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Thursday, 11 March 1999
Page: 2747


Senator SCHACHT (1:37 PM) —They say things are often slow in politics. This bill came out of the recommendations of the Kean review, a review I established and commissioned in 1994-95 when I was the minister responsible for the National Standards Commission and metrology policy for the Australian government.

While I was minister it became clear to me, after advice from a lot of industry groups, that Australian industry was being penalised by the lack of a national measurement or metrology policy. We have discovered that, despite the Constitution giving the federal government power over weights and measures, it being clearly a federal responsibility, most issues dealing with weights and measures, or measurement and standards issues, were left to be dealt with by the states. As a result, Australia has penalised itself consistently throughout this century by not adopting national legislation on measurement, standards or the use of metrology—an obscure word which often some people think means meteorology. Metrology is the word to describe the whole policy in this area.

I congratulate Bruce Kean, a former chief executive of the Boral company, for the enthusiastic way he and his committee, over a period of nearly 18 months, conducted the inquiry and made extensive recommendations. I am pleased to say that, after the change of government, the new government basically accepted the thrust of the major recommendations. This legislation is a result of one of those recommendations in the Kean report:

The National Measurement Act be amended to provide for mandatory requirements for specified utility meters and legal measuring instruments and that these requirements be based on those adopted by the International Organisation of Legal Metrology.

This is one of the recommendations and I hope that the minister responsible, Senator Minchin, is able to implement the rest of the recommendations of the Kean report in a speedy and timely manner.

We do need to have a national metrology policy run by the Australian government. We should not leave it to the states, either by accident or design, because we will not get the benefits of having the efficiency for manufacturers, industry and consumers of national standards for measurement in this country in all their variations.

The Kean report found that metrology impacts on the Australian economy in respect of goods and services traded and measured by instruments to the tune of around $140 billion every year. That just shows you the size of the problem and shows that, if you do not have an efficient metrology policy, you will not end up having efficient industry. You will make yourself less competitive internationally.

I note that there was some controversy. Some states dislike giving up weights and measures and handing them over to the federal government because state ministers for consumer affairs believe that they ought to be running those arrangements. In the long term all of those issues should be transferred to the federal government, as the Constitution requires. Weights and measures are in the federal Constitution as a federal responsibility. There can be no argument, and not even the most fervent states righter I ever came across disagreed with the view that, if the federal government chose to take full control of weights and measures, those powers and activities would be transferred to the federal government.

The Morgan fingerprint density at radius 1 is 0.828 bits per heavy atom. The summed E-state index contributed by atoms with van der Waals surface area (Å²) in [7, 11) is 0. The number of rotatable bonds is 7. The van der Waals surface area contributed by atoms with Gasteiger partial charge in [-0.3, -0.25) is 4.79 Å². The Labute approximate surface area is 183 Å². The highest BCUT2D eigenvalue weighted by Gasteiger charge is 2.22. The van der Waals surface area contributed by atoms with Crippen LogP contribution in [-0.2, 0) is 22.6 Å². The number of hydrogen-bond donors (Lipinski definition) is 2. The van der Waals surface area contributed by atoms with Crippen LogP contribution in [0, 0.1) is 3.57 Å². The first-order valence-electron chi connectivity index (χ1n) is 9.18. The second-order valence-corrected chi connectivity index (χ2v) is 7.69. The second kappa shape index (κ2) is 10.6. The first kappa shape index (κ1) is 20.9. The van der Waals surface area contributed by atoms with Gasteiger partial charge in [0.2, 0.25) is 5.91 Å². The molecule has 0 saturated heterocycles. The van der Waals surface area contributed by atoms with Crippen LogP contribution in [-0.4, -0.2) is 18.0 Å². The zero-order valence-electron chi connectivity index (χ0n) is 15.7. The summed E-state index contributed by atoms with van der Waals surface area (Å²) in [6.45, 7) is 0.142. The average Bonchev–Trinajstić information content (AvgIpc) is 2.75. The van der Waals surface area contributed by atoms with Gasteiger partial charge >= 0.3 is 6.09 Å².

This is a matter of economic efficiency for the country, for industry, so that you do not end up with six states and two territories having different standards on measurements and so that when an industry is trying to find a measuring instrument it does not have to design it eight different ways to account for state and territory differences. We found that every year in Australia literally tens of thousands of utility meters have to be produced, and each state had a different standard. This meant that even the manufacturers—and I think Email was one of them—complained that, if they could have one standard for utility meters for the whole of Australia, they would then be able to make them competitively and actually export them.

It seemed to me the case was incontrovertible; there could be no argument. But you could not imagine the stupidity of some people who argued state rights on this, to the detriment of our Australian industry. The second reading speech and those of other speakers, including that of my colleague Martyn Evans, the shadow science minister, made that point.

Now that we are moving into privatised electricity and water services and there is competition and you have different companies competing to provide the service, it is absolutely essential that everybody has trust that the meter which measures the electricity or the water being provided is absolutely accurate. Evidence was given to the Kean review that some of these utility meters were up to 40 per cent out in their accuracy in measuring the amount of water or the amount of electricity, particularly water. As Senator Stott Despoja said, this is a consumer issue. It is also an industry issue. I am delighted that, although it has been 4½ years since the Kean report came down, the government has put this legislation through the parliament.

I conclude by saying that the opposition has great pleasure in supporting the legislation. It came from an initiative we started in government. All I can say is that I hope that the minister responsible for metrology policy, who I believe is Senator Minchin, gets on with checking that all the rest of the recommendations of the Kean review are being implemented, to the benefit of Australian industry and Australian consumers.